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On the Third Hand: Deadbeat Sam, Part 2

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The U.S. Department of Health and Human Services (HHS) now says it officially has little hope of collecting more than $362 million in risk corridors program money.

Health insurers have sent in claims for about $2.9 billion in risk corridors receivables.

Drafters of the Patient Protection and Affordable Care Act of 2010 (PPACA) developed the program in an effort to use cash from PPACA exchange plan issuers that do well in 2014, 2015 and 2016 to help exchange plan issuers that do poorly in those years.

The program was supposed to encourage insurers to participate in the PPACA exchange plan program, and to keep prices for health coverage as low as possible.

On the one hand, health insurers are run by grownups who understand that Democrats rammed PPACA through Congress without getting even a fig leaf of Republican swing-voter support. Some plans may have been too quick to trust HHS officials’ glowing promises about how the risk corridors program would work.

The HHS officials have weakened any right they have to get any help with bailing the program out by seeming to run the risk corridors program from inside a cave deep in the recesses of the facilities in which federal researchers keep the corpses of invading space aliens in pickle jars.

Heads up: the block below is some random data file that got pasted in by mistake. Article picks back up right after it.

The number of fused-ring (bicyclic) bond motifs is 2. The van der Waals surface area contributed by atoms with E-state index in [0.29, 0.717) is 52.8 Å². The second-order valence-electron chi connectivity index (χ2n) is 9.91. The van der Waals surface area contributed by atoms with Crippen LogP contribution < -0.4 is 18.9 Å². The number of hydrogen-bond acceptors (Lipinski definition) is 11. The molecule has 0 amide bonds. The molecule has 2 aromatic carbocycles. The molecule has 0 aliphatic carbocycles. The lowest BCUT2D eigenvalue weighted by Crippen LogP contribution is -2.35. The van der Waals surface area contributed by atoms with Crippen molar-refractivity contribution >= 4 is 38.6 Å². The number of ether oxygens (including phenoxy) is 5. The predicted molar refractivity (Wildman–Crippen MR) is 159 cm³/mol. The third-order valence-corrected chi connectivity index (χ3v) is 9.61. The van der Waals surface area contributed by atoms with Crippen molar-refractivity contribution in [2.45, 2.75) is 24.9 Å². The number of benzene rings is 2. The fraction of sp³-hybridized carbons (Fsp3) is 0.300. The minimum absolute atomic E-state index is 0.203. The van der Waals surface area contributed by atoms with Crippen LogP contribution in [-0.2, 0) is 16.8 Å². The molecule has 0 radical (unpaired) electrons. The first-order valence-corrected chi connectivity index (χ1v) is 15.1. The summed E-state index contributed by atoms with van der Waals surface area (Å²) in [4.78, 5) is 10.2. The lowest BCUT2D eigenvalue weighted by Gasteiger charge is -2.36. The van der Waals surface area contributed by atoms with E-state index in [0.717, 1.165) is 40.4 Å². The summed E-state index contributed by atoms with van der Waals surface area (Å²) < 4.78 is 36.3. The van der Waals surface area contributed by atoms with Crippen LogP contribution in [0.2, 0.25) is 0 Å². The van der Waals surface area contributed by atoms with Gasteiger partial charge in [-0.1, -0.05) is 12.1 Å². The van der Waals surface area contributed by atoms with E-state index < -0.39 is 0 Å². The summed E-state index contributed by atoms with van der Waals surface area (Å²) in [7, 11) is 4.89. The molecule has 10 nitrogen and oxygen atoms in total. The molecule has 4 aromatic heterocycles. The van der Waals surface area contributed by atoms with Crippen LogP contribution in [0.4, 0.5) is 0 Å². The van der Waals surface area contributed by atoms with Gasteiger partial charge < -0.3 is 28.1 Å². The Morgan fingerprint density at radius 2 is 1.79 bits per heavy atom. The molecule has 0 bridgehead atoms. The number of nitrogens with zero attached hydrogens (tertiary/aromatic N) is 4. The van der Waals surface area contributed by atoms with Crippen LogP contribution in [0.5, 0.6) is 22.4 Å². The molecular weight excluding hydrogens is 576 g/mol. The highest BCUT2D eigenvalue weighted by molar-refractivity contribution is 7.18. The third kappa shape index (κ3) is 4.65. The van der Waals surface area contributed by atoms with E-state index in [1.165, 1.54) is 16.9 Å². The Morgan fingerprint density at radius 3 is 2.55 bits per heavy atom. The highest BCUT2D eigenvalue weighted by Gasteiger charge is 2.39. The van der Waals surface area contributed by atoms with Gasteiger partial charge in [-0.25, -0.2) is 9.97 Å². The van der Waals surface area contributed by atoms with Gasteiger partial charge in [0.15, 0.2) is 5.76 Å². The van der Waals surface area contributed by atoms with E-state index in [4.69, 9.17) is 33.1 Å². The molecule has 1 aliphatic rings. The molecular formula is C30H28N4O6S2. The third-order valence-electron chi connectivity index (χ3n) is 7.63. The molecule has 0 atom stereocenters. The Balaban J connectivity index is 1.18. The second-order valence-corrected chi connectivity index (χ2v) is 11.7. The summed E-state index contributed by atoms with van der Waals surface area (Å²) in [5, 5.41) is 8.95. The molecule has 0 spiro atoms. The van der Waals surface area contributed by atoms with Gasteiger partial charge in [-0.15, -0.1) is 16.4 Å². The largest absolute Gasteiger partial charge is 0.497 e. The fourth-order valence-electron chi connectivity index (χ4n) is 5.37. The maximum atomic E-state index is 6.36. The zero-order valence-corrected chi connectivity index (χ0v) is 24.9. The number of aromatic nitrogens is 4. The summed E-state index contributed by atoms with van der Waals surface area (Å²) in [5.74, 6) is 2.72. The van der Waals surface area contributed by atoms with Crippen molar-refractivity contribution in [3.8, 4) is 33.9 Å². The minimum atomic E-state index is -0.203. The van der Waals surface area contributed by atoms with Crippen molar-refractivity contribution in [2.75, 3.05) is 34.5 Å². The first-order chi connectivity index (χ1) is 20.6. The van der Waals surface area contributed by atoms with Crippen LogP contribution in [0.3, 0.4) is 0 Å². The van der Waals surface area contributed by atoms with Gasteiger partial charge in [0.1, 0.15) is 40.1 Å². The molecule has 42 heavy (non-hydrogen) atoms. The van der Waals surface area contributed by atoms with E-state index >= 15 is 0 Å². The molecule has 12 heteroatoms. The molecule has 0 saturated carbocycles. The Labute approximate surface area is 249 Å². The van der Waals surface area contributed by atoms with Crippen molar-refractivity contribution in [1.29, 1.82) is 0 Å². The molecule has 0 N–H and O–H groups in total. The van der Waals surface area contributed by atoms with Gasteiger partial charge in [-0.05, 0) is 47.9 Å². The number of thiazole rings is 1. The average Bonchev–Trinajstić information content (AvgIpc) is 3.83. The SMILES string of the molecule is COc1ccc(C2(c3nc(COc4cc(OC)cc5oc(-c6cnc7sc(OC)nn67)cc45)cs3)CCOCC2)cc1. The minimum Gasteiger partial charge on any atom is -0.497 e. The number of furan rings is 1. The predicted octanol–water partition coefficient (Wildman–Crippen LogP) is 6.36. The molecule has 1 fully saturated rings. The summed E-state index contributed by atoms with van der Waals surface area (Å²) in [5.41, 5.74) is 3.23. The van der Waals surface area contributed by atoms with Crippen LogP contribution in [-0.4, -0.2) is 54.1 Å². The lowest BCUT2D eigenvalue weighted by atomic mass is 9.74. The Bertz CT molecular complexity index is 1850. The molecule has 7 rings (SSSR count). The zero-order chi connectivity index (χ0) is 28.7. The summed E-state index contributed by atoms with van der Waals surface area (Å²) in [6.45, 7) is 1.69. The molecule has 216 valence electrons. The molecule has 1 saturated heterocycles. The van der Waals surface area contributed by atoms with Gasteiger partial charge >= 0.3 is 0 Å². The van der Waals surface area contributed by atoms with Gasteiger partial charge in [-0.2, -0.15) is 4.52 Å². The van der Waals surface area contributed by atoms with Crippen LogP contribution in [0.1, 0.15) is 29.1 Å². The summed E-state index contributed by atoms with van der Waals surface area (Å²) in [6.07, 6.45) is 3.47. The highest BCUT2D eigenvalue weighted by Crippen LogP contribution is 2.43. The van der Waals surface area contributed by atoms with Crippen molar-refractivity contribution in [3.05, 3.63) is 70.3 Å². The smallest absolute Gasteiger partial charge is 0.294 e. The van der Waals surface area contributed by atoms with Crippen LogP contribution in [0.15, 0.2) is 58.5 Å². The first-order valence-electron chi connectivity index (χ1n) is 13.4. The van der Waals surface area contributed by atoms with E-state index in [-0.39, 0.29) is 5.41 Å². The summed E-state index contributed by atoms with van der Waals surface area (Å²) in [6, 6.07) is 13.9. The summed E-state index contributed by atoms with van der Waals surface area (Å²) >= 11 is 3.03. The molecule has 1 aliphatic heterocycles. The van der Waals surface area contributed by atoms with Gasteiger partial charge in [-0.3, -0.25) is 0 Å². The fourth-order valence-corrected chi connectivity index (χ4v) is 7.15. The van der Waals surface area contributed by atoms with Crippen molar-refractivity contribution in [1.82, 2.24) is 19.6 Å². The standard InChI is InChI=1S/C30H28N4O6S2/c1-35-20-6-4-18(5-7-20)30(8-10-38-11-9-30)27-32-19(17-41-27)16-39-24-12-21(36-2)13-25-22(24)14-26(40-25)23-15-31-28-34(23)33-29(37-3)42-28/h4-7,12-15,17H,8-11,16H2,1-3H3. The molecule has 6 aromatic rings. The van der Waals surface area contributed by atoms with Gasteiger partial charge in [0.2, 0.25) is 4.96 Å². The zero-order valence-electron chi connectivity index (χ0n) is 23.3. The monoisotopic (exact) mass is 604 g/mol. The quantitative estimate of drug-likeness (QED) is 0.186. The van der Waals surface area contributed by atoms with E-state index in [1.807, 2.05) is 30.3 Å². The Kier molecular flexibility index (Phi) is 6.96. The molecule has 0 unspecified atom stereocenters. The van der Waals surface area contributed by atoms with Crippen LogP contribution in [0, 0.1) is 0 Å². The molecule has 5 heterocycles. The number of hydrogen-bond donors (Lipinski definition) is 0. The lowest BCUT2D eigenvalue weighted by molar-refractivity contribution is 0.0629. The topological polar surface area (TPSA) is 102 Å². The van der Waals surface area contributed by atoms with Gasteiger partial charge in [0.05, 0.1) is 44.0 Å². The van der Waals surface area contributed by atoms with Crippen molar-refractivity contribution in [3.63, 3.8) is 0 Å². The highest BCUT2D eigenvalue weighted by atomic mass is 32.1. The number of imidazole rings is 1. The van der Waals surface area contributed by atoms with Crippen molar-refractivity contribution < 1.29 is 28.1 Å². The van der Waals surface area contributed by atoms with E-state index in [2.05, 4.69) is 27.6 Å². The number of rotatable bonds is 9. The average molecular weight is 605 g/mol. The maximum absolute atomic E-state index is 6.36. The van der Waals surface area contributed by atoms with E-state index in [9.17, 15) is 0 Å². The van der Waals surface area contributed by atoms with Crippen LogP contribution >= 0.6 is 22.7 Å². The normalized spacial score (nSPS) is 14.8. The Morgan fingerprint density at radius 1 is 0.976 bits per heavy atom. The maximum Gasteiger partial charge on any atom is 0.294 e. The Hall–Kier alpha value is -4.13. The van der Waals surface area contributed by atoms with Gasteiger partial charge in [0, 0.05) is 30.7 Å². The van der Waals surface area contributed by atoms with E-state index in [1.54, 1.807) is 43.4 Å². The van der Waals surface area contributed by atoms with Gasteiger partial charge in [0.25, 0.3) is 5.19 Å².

See also: On the Third Hand: Shadowy risk corridors

But, on the other hand, it just seems to be bad policy for Uncle Sam to set up a financing program, then yank the program away and (metaphorically) yell, “Suckas!” just because one party hates the other party.

See also: On the Third Hand: Deadbeat Sam

We have a deeply divided government running a deeply and genuinely divided country. Sometimes philosophies will change. If that means government financing programs or other government programs with a big financial impact will turn upside down while companies are in the middle of a fiscal year, and have no ability whatsoever to avoid the problems, how can companies ever think of trying to do business with the government?

If the government continues to act like that, it will have no choice but to eliminate use of contractors and simply do everything itself, with any workers brave enough to depend on the idea that the federal government will send out paychecks, because no vendors will dare to do business with the government.

On the third hand, maybe this is an early sign that the United States is over, and that its government should shut down, because pretending that we have a country functional enough to make good on business obligations, or to send out paychecks, is foolish.

Maybe we can put the whole country through a bankruptcy reorganization process and persuade a private equity firm to acquire any national assets that prove to have a little resale value.